3 women who knew when to run
CHERYL LAVIN June 26, 2013 7:14PM
Updated: July 19, 2013 3:26PM
Today we meet Geena, Katie and Ivy, three women who were willing to walk when the situation demanded it.
† Imagine Geena’s surprise when she found out that her date was not only a bigot, he also had a lousy vocabulary.
“We were having dinner when he suddenly made an anti-Semitic remark. It was obvious he didn’t know I’m Jewish. Without a word I put my fork down, got up from the table and walked over to the checkroom.
“The attendant refused to give me my coat because I didn’t have the ticket. My date came over and tried talking me into coming back to the table, insisting on knowing why I had left. I said, ‘Because you’re a bigot.’ By the expression on his face, it was obvious he didn’t know the meaning of the word or what he had said that was so objectionable.
“He begged me to stay, but I refused. He finally relinquished the ticket, which he’d been virtually holding for ransom, and I left and took a cab home.
“A few days later he called me, begging me to forgive him and asking me if I’d see him again. I said, ‘Yes, right after Armageddon.’ Now the dunce had another word to ponder over.”
† Women usually think it’s men who can’t commit. Kathie would like to say that sometimes it’s the woman who isn’t ready to pull the trigger.
“I dated Greg for six years. I have two sons that I wanted to get through school. Greg was a pretty compatible partner, but I didn’t feel he was good stepfather material. He finally gave me the ultimatum to marry him or else.
“When I refused he broke up with me. I later found out he had already been checking out eHarmony and within a week after our breakup had found someone else and was talking marriage with her. So what was he really looking for? Me? Or just someone to marry? I’m so glad I didn’t give in to him.”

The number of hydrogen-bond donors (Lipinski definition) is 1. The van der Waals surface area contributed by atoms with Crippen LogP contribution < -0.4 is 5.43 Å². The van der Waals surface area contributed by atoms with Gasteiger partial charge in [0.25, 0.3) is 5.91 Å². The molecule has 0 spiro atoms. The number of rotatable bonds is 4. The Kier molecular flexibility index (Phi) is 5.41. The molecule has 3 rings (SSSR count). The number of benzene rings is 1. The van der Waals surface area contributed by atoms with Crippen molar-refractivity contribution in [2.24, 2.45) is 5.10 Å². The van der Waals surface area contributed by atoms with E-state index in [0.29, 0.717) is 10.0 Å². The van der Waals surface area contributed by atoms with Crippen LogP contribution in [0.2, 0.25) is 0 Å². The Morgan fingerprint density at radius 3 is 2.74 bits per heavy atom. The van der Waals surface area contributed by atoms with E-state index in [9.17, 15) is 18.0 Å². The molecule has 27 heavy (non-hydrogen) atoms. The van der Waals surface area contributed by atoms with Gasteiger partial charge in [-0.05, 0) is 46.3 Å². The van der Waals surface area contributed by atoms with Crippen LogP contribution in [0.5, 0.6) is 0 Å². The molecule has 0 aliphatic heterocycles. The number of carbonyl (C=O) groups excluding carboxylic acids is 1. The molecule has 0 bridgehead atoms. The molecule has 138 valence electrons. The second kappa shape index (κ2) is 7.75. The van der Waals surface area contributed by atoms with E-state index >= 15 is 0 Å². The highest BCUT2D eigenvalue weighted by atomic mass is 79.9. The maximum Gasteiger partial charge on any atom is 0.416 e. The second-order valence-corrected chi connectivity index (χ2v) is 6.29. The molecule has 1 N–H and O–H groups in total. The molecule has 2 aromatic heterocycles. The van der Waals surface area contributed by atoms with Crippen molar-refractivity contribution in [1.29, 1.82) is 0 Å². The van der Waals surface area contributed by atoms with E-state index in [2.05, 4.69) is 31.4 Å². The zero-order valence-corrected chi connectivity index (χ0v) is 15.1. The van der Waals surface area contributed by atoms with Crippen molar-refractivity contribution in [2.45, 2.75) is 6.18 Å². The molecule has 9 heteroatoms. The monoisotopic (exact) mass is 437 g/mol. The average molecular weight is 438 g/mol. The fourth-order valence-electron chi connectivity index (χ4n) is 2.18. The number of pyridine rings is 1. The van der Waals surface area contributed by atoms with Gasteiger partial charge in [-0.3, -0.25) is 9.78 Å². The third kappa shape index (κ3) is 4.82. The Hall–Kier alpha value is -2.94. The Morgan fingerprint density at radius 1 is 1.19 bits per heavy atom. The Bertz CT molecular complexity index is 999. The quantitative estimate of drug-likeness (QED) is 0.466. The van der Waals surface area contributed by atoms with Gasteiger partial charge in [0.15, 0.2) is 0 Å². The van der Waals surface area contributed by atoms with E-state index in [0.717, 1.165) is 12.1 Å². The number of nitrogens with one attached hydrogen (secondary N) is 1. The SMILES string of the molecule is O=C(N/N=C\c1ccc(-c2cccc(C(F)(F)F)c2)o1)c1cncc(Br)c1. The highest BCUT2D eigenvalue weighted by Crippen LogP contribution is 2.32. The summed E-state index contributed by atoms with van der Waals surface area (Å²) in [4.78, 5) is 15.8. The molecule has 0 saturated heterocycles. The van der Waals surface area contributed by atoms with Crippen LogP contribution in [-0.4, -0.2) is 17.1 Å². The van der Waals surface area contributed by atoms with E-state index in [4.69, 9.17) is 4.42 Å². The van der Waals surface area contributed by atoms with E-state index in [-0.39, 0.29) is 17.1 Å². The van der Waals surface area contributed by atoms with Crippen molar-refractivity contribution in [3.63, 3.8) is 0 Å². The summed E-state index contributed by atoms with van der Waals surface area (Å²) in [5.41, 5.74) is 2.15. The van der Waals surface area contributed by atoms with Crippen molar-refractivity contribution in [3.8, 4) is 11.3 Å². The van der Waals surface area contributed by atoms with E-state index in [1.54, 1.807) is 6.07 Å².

† There are few things in life that are worse than being involved in a lawsuit. So, when Ivy saw a way to avoid one, she jumped at the chance.
“A man came to my door one day. He said he was a process server. He handed me a summons. It concerned a hospital bill for Steve, my then 3-year-old son, who’d recently had surgery for a hernia. Jack, my ex-husband and Steve’s father, was liable for the bill, but he refused to pay. So the law came after me as a secondary defendant. I was frightened, even though I wasn’t working.
“The man said he’d shelve the summons — make it disappear — if I’d go out with him. I believed he could do what he said, and I saw no harm in a date. So I agreed.
“But on the night of the date I must have been less afraid of the law, because when the guy drove up to the parking lot of a motel rather than the restaurant I’d expected, I refused to get out of the car and told the jerk to drive me home. He shrugged and did so.”
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